Here a word on the use of so-called ‘artificial intelligence’ (AI) is in order. In contrast perhaps to other fields of life and research, for us in philosophy, AI does not offer helpful tools we are always eager to make use of. Being comfortably and effortlessly led in study and research by algorithms, finding orientation in a subject simply by pressing a button, these are not favourable prospects where we are concerned with the thinking of thinking.
The use of AI rests upon the illusion of easy availability in matters of philosophy. This illusion is the greatest obstacle to acquiring an education of one’s own. Whoever wishes to avoid the struggle with the matter, including the experience of failure (!), of not understanding, whoever does not struggle with the resistance of what initially appears to be a completely opaque text or form of thought in order to draw out their own insights, deprive themselves of the possibility of genuine insight and new knowledge.
Note the physical example: only against constantly increasing resistance can one preserve the body’s own physical powers – without gravity, the musculature quickly degenerates. Someone’s skill in executing physical tasks can be measured by the magnitude of the resistance they can overcome. The same is true in intellectual tasks of the mind. Do not shy away from working on ‘difficult’ texts. The belief that it is possible to delegate the struggle of comprehension to AI leads us into a double dependency: first, on the ‘synthesis’ of signs according to probability by the algorithms and, second, on the data material that is currently available ‘on the net’. Such dependencies amount to the direct opposite of critical thinking, which knows on which sources it relies and exactly why and how it does so. The alternative would be the ultimate dogmatism. To use AI meaningfully – e.g. as translation support – one must oneself always be ‘better’ than the AI package, i.e. capable of assessing and evaluating the quality of the combinations in the material delivered. However this too must itself be learned.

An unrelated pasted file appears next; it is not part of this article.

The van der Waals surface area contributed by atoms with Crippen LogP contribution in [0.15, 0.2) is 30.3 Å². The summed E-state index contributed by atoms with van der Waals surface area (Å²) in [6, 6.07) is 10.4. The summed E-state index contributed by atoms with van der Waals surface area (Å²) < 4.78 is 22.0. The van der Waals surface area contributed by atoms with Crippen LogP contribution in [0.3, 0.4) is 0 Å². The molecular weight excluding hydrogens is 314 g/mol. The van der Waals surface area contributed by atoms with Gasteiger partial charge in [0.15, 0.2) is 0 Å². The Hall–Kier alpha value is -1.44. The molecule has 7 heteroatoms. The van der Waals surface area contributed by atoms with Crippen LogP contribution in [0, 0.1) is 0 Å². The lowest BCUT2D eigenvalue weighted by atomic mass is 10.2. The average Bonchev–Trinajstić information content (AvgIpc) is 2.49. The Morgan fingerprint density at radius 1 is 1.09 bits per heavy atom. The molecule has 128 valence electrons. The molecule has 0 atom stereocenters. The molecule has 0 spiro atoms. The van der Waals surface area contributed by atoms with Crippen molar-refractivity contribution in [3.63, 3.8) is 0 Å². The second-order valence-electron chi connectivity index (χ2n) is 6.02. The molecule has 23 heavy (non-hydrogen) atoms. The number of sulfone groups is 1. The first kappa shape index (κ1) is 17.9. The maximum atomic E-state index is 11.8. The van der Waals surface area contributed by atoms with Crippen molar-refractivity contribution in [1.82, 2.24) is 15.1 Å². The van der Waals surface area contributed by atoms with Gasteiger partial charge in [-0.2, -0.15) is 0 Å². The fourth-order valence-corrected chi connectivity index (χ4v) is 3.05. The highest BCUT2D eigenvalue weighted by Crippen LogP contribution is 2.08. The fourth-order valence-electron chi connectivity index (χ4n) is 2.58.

Only against constantly increasing resistance can one preserve the body’s own physical powers – without gravity, the musculature quickly degenerates.
In apparently enlightened times the byword of the Enlightenment according to Immanuel Kant must be insisted upon more than ever: ‘Have the courage to use your own understanding!’ It appears that we lack considerably the energy and resilience for autonomous, self-motivated thinking that reflects upon its foundations and prerequisites. In philosophy thinking should liberate itself; it should become an independent, self-grounding thinking – founded only on the authority of reason which exists in every person in individuo. Therefore we must recoil from the fatal attitude of being led by someone else’s hand through our own cultural history as if we were its consumers.
Learning philosophy unavoidably requires the ‘sour labour of the concept’ (G.W.F. Hegel). This consists of serious labour in the course of the years to work through and acquire the objective culture of systematic thinking that has been achieved in the history of philosophy. Working through the literature is not to be accomplished with an armchair consumer attitude or in bits and pieces between stops on the bus. We only learn a foreign language by active speaking, not by sampling or streaming.
You will see that philosophical texts are initially opaque, incomprehensible, silent. Sentences are read whose meaning is not understood. The words themselves are not understood let alone what the point of it all is. There seems to be nothing but signs without meaning. But wait: these texts are objective spirit. The spirit lies in them as in a sarcophagus (Werner Schmitt). That spirit must first awaken to new life by the one who reads it (Wilhelm v. Humboldt). But being able to bring the signs back to life requires a receptivity, a resonance space. I can only receive the meaning from the text being read, which I am capable of producing and reviving in myself. I must therefore know, for instance, what question the text seeks to answer. The more we occupy ourselves with the matter, the more concrete our concept (which as ‘I’ we ourselves are) becomes and the more meaningful the texts become, even up to the point where we can literally enter into a dialogue with the text. Then we notice that the great texts reveal ever more new meaning because our resonance space has deepened.